WA Hall of Champions Inductee
Jack Sheedy
Australian Football
Inducted 1989
Jack Sheedy
Born Fremantle WA
28 September 1929
Jack Sheedy was born into a footballing family and grew up with a fierce competitive attitude and a burning desire to succeed.
A tough, solidly-built rover, he broke into senior football with East Fremantle in the 1942 under-age competition and ,ironically, got his break in a back pocket as the guardian of opposition rovers.
But 21 years later he had carved out a reputation as one of the game’s best rovers or centremen and had become a football legend. He played 340 senior games with three clubs in two states and established himself as an outstanding coach. He featured in premiership glory and tribunal controversy, in almost equal amounts.
The legend of Sheedy was mainly forged around hi on-field aggressiveness, which led to frequent brushes with officialdom and regular appearances at the tribunal. Stories about the flamboyant Sheedy are part of football’s folklore, such as the time he produced the Bible at a tribunal hearing to swear his innocence.
But it was on the football field that the real tradition behind the legend was established.
After winning East Fremantle’s fairest and best award four times (1943-48-53-55) and playing 210 games, he switched to East Perth, where he took a fledgling team of young Royals to six consecutive grand finals, winning three.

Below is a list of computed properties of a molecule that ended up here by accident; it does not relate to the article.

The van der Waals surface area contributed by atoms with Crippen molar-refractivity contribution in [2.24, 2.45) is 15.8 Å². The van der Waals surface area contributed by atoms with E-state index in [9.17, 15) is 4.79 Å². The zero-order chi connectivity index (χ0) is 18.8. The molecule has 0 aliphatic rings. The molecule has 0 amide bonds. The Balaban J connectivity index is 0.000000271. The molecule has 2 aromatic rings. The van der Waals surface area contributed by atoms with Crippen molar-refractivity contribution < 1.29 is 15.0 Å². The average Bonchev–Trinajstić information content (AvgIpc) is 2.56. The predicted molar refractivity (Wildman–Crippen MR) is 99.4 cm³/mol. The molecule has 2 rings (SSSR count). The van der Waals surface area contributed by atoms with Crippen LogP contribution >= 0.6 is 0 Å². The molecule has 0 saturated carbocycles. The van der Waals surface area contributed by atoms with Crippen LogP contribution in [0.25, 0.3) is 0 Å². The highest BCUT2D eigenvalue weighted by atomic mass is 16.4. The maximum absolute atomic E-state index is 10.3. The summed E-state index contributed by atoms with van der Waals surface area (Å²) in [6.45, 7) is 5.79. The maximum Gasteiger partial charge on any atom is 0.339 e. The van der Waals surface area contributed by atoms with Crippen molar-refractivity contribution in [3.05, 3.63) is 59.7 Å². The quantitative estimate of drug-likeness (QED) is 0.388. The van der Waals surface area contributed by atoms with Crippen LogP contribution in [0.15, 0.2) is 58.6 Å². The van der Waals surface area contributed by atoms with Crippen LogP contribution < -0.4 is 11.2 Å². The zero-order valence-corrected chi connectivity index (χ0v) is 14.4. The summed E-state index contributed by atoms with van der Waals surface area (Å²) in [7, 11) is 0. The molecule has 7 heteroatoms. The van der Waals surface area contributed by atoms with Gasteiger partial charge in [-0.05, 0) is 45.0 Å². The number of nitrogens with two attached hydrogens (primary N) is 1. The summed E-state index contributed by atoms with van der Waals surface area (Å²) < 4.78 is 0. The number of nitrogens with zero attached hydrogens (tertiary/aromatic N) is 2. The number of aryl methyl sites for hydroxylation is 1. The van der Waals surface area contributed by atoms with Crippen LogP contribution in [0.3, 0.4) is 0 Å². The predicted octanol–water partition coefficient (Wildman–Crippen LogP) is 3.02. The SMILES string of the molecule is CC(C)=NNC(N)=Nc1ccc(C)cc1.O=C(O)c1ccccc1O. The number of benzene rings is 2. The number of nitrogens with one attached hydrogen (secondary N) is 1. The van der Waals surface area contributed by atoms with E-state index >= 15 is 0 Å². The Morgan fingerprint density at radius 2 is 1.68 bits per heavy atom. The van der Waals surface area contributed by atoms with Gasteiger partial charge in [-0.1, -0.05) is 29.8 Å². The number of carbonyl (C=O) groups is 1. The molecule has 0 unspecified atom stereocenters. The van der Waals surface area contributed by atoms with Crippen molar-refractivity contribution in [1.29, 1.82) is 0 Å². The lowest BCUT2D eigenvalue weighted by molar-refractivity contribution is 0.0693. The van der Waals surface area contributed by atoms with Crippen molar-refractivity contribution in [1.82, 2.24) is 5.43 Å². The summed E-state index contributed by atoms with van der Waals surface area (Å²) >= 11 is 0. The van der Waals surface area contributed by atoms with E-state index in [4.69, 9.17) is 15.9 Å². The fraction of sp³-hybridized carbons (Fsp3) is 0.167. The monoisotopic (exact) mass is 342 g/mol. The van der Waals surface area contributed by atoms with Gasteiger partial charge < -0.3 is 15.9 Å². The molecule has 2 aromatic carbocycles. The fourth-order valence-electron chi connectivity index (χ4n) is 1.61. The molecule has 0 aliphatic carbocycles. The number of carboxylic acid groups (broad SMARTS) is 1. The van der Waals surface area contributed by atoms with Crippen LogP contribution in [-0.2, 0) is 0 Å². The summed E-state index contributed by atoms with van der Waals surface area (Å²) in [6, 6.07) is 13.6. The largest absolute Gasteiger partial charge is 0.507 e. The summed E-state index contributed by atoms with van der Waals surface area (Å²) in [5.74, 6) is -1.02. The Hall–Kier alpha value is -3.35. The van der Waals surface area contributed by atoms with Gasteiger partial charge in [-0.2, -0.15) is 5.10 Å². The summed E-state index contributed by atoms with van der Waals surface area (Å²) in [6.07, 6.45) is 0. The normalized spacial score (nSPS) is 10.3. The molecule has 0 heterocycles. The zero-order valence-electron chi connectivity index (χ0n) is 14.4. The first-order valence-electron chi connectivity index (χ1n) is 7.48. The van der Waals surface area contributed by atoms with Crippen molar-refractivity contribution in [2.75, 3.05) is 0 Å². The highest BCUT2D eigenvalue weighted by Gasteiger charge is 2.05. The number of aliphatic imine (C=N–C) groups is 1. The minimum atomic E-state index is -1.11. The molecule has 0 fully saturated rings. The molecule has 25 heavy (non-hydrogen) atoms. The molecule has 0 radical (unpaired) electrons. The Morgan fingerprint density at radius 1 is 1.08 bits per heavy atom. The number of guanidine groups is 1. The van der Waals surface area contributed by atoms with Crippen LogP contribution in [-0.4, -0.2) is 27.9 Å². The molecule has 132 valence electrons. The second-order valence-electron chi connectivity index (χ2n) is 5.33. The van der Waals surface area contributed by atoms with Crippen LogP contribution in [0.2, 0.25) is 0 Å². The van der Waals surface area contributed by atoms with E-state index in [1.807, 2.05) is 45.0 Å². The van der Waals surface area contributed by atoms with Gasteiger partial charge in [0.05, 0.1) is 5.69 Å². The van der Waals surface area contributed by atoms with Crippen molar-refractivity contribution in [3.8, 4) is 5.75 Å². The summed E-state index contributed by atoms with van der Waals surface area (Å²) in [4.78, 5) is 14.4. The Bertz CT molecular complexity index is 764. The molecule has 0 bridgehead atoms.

The son of another East Fremantle champion Barney Sheedy (a legend in the art of place-kicking), Jack Sheedy redeveloped the handball side of football. He masterminded the dominance of ruck champion Graham Farmer and his ruck-roving offsider Ted Kilmurray as a new and creative aspect came into football with their long and accurate handpassing.
Sheedy went on to play 122 matches with East Perth and also had a one-season stint in 1944 with South Melbourne, playing eight VFL games while based in Victoria with the Navy. He represented WA 23 times in the interstate arena and coached the triumphant WA team in the 1961 Australian Championship in Brisbane.
He retired in 1963 and went on to establish himself as a successful hotelier and respected WA Turf Club committeeman with occasional success as a racehorse owner.